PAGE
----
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8 February 2008


Home from the library with 10 interlibrary loans of Embroidery books, I've already decided that I would love to buy a couple.

One I really like is "A Practical Guide to Canvas - Victoria and Albert Museum". (edited by Linda Parry, intro by Santina Levey!)

It has some actual charted patterns for some slips!! Only three - a pansy, a bug and a snail - but hey! that's more than I've ever seen before. The pansy is used to build a "tree" with leaves and multiple pansies - just lovely

I do hope I'm staying within "fair use" guidelines by showing just this one slip - there are plenty more in the book so hopefully it'll serve as an incentive to get the book, rather than giving it's secrets away.

Obviously, you'd need to chart up the rest yourself, and do a bit of colour variations on the pansies - but the basis is there.

There is also the pattern for a German 17thC sampler and 4 bargello patterns, in the lovely 'saddened colours'. I don't like the colour usage in modern Bargello/Florentine books - they are just so flashy! And there's more!

I also really like "The Craft of Florentine Embroidery" by Barbara Snook.

I think that it might be a bit concise for a beginner. It has the line patterns grouped together by type, 6 or 8 to a page. It's a great reference.

The more complicated patterns (like a pomengrate) or the very arched Florentine patterns naturally need more space.

She includes some additional stitches to use for borders or in conjunction with the bargello (I saw a very nice pattern on a book cover recently that had a panel in the *middle* of the design.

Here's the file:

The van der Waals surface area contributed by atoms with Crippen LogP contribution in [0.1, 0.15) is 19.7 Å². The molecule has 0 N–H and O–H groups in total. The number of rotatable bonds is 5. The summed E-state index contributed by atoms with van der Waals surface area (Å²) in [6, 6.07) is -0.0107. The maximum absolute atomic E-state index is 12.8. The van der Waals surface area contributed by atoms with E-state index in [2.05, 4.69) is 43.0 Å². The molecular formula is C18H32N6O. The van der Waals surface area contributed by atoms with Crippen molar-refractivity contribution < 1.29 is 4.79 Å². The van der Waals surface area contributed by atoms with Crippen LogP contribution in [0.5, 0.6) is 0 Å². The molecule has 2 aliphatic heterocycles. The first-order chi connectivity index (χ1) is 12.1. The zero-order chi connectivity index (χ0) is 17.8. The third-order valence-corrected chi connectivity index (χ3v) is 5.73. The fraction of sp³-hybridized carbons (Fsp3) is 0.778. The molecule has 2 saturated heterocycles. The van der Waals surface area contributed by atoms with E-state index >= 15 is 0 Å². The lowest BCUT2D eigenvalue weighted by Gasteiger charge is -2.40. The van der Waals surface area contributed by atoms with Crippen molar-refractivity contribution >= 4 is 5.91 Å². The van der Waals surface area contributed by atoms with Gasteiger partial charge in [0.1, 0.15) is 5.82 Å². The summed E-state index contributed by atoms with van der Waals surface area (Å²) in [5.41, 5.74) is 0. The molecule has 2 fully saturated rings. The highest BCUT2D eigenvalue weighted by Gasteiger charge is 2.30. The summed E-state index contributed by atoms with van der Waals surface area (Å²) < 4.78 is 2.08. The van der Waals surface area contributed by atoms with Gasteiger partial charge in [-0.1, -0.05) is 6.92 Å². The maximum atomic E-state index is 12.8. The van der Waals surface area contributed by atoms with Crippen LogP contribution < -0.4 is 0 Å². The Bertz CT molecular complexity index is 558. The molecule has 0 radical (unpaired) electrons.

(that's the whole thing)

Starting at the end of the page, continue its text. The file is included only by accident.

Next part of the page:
And then projects at the end.

I have borrowed almost every Bargello/Florentine book available to borrow in Australia by now, and this is one of my favourites.

I've also received another copy of Muriel Best's Stumpwork. I had organized to borrow this book before, but some *criminal* had cut out the most important pages from the book - the ones that tell you actually *how* to do things!

History - yes.
Practically obligatory photo of that purse that is made up of grapes, stuffed and in detached button hold stitch - yes.

A lovely closeup of a free standing bird, covered in button hole stitch, padded over a wire frame.

I've noticed that several of the birds shown in detail here have ribs on their wings, rather like bats - an opportunity to do some raised work for the embroiderer. I also like the tree, whose leaves are made of closely packed picots. "Design and Method in Historical Work" is the kind of chapter heading that I like to see *grin*

There are lots of close up photos (mostly b&w but some colour plates)

The important bits, I think, (and the pages that had been removed in the other copy) have headings like

Stiffening Shapes with Wire
Padding (felt, vilene)
Unstiffened lacy shapes
Wrapping vellum
Raised Stems and Borders

and Making People.

And then the stitches. I have no idea what Banksia Rose Stitch is, or Curl stitch, but I'll find out!

The end of the book is modern stuff, which I personally dislike (tho the pineapple is kind of cool)

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Blogger celeste said...

If you are interested in stumpwork, the best books for flowers and insects are by Jane Nicholas. For stumpwork figures, I would recommend books by Barbara and Roy Hirst. And from a historical perspective, one of my favorites is "British Embroidery Curious Works from the 17th Century".

Stumpwork is my favorite embroidery technique. I've posted photos of my finished projects at

Saturday, February 09, 2008  
Blogger Elmsley Rose said...

Celeste, since you are from the blog of so many people I hope you see my reply here (I normally reply to people's comments in their own blogs)

Jane Nichols : have them all!

Hirst : intend to check them out. I understand there are 2 books now. I'm not really into making actual people tho.

Thanks so much for the mention of the Curious Works. I'll add it to my ILL (Inter Library Loan list)

Saturday, February 09, 2008  
Blogger Elmsley Rose said...


I just had a look at your work.

It's totally totally gorgeous. I know people always say that about each other's, but I really mean it.

My fav's are the purple orchid, the yellow dahlias, and the beadwork purses. Followed shortly by everything else, but I gasped out loud when I saw the orchid so that's got to count for something special

Saturday, February 09, 2008  

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